“We connect them to different social justice movements, and give them the tools they need to fight for the things and causes they believe in,” said Terrenze Rienton, the group’s youth coordinator.
Rienton, who came to the United States in 2006 at age 13, said many Filipino immigrants feel a sense of isolation. That’s why Ugnayan Youth not only organizes them, but also helps preserve Filipino-American history.
“In this current political climate, there’s a lot of people trying to distort and change history,” he said. “It’s up to the communities to really preserve and tell the real stories.”
Ugnayan Youth was part of the local coalition that defeated Amazon from coming to Queens. But in the aftermath of that fight, Rienton said the coalition wants to “build on that momentum.”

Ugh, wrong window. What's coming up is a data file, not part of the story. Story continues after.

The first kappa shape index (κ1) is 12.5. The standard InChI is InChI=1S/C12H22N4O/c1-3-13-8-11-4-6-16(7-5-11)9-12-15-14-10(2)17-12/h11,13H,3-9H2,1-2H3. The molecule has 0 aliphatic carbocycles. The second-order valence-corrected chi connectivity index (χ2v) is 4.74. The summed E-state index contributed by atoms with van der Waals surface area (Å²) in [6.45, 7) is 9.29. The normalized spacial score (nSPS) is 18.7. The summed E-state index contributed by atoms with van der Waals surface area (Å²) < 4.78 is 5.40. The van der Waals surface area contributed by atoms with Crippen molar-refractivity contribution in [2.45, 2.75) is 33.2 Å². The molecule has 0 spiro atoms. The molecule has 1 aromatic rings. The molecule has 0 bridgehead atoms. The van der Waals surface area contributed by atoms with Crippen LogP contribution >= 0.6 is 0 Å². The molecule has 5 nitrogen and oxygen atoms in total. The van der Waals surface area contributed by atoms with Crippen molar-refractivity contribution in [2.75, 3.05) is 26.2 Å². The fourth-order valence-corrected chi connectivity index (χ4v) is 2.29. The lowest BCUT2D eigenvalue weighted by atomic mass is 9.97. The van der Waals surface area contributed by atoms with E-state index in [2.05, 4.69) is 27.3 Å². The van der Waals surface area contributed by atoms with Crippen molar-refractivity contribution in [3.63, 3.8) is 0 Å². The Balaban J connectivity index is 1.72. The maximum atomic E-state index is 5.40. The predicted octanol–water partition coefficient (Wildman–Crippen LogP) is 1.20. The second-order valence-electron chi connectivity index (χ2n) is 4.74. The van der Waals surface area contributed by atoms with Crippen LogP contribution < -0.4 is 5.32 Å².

Over the weekend, they hosted a “Day of Action” to engage residents in conversations about a new way to think about economic development.
“We really want to introduce this concept of economic democracy,” Rienton said. “Really giving people the power to use the resources on what they need in their communities.
“If you leave it up to the millionaires and giant corporations, none of that would be reflected in our communities,” he added.
Rienton said the organizations want to create a system that gives resources “for the people, not for profit.”
The way to do that is by organizing residents, small businesses, faith institutions and other stakeholders and building trust.
“I think this is just the beginning of it, there’s a lot more work to be done,” Rienton said. “We need people power for that.”